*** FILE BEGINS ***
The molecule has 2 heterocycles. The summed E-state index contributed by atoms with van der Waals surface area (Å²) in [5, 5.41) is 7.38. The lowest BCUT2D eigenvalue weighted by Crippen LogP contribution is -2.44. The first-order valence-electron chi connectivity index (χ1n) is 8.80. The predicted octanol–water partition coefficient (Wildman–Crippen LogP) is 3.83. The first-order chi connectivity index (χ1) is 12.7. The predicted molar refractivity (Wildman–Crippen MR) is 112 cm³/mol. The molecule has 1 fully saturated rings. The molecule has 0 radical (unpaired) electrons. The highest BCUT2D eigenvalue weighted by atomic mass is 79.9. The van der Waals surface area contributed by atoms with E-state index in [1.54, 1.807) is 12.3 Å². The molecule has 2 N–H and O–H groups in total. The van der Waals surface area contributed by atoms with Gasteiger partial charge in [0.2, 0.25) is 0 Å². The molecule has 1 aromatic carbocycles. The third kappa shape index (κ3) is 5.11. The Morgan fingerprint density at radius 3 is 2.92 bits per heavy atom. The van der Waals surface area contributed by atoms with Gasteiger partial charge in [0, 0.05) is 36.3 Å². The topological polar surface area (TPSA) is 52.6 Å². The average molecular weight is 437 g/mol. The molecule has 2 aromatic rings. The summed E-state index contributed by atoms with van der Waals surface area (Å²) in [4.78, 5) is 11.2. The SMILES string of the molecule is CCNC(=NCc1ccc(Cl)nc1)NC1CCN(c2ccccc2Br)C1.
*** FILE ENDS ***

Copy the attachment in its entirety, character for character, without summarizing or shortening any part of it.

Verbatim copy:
The molecule has 2 heterocycles. The summed E-state index contributed by atoms with van der Waals surface area (Å²) in [5, 5.41) is 7.38. The lowest BCUT2D eigenvalue weighted by Crippen LogP contribution is -2.44. The first-order valence-electron chi connectivity index (χ1n) is 8.80. The predicted octanol–water partition coefficient (Wildman–Crippen LogP) is 3.83. The first-order chi connectivity index (χ1) is 12.7. The predicted molar refractivity (Wildman–Crippen MR) is 112 cm³/mol. The molecule has 1 fully saturated rings. The molecule has 0 radical (unpaired) electrons. The highest BCUT2D eigenvalue weighted by atomic mass is 79.9. The van der Waals surface area contributed by atoms with E-state index in [1.54, 1.807) is 12.3 Å². The molecule has 2 N–H and O–H groups in total. The van der Waals surface area contributed by atoms with Gasteiger partial charge in [0.2, 0.25) is 0 Å². The molecule has 1 aromatic carbocycles. The third kappa shape index (κ3) is 5.11. The Morgan fingerprint density at radius 3 is 2.92 bits per heavy atom. The van der Waals surface area contributed by atoms with Gasteiger partial charge in [0, 0.05) is 36.3 Å². The topological polar surface area (TPSA) is 52.6 Å². The average molecular weight is 437 g/mol. The molecule has 2 aromatic rings. The summed E-state index contributed by atoms with van der Waals surface area (Å²) in [4.78, 5) is 11.2. The SMILES string of the molecule is CCNC(=NCc1ccc(Cl)nc1)NC1CCN(c2ccccc2Br)C1.